Eradicating poverty and curbing pollution will be two key goals for China's top advisory body

Yu Zhengsheng, chairman of the Chinese People's Political Consultative Conference (CPPCC), returns to his seat after his speech at the opening session of the Chinese People's Political Consultative Conference (CPPCC) at the Great Hall of the People i
Yu Zhengsheng, chairman of the Chinese People's Political Consultative Conference (CPPCC), returns to his seat after his speech at the opening session of the Chinese People's Political Consultative Conference (CPPCC) at the Great Hall of the People in Beijing on March 3, 2018.PHOTO: REUTERS

BEIJING - China's top political advisory body on Saturday (March 3) singled out alleviating poverty and curbing pollution as two of its key goals for the year, part of efforts to help build a "moderately prosperous society in all respects".

Mr Yu Zhengsheng, chair of the Chinese People's Political Consultative Conference (CPPCC), said this was the advisory body's "main job" and that it would "strengthen key sectors and weak areas" to achieve results.

He was delivering the CPPCC's annual work report to more than 2,000 members gathered in the Great Hall of the People.

"Considering the new historic juncture in China's development... we will contribute our well-thought advice and real efforts towards realising the first centenary goal," said Mr Yu, referring to a goal set by President Xi Jinping to eradicate poverty and build a moderately prosperous society by 2020.

As of October last year, some 30 million Chinese still lived in poverty, meaning their annual per capital income is less than 2,300 yuan (S$478).

Mr Yu pointed out that in the past five years, CPPCC members have conducted studies on the ground in 17 provinces, autonomous regions and municipalities, including some of the remotest areas, to learn more about the poor and the problems they face.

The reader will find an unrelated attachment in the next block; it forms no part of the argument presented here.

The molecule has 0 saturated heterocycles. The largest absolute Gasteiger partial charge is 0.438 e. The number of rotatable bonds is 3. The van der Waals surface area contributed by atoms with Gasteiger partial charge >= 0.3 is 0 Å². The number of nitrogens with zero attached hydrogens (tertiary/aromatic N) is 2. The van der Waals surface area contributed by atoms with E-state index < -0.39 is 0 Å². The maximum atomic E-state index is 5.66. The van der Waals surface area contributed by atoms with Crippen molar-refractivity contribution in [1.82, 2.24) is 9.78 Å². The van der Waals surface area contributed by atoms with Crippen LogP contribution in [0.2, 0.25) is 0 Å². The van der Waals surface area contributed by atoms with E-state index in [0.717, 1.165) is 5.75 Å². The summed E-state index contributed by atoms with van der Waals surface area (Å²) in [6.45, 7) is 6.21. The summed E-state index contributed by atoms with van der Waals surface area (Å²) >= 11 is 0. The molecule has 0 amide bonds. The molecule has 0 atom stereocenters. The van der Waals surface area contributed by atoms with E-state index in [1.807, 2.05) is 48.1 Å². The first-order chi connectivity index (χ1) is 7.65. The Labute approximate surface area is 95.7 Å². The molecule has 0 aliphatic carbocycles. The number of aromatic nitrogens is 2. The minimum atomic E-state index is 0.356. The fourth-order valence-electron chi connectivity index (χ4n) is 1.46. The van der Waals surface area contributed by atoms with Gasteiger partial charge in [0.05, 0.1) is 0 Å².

CPPCC spokesman Wang Guoqing said at a press conference on Friday that China has lifted 66 million people out of poverty in the past five years.

Mr Wang told of how two CPPCC members visited a villager in eastern Gansu province in his "yaodong", or cave home, to talk to him and find out whether poverty alleviation measures were working.

"They didn't have an entourage, and they didn't drive into the village, they just (walked) in like this," Mr Wang said, adding that such visits helped CPPCC members learn intimately about the troubles and worries of the poor.

On the environment, Mr Yu said on Saturday the CPPCC has adopted new methods of oversight. To illustrate his point, he said CPPCC members made both scheduled and surprise visits to the Tengger desert, where industrial firms were dumping unprocessed waste.

Environmental protection is a key focus for the Chinese government, and is expected to be discussed at length during this year's National People's Congress (NPC) sessions. A clean environment is a crucial part of Mr Xi's pledge to build a "beautiful China".

One of the constitutional amendments the NPC is expected to debate when it convenes on Monday has to do with expanding the role of the State Council, or China's Cabinet, to include ecological advancement.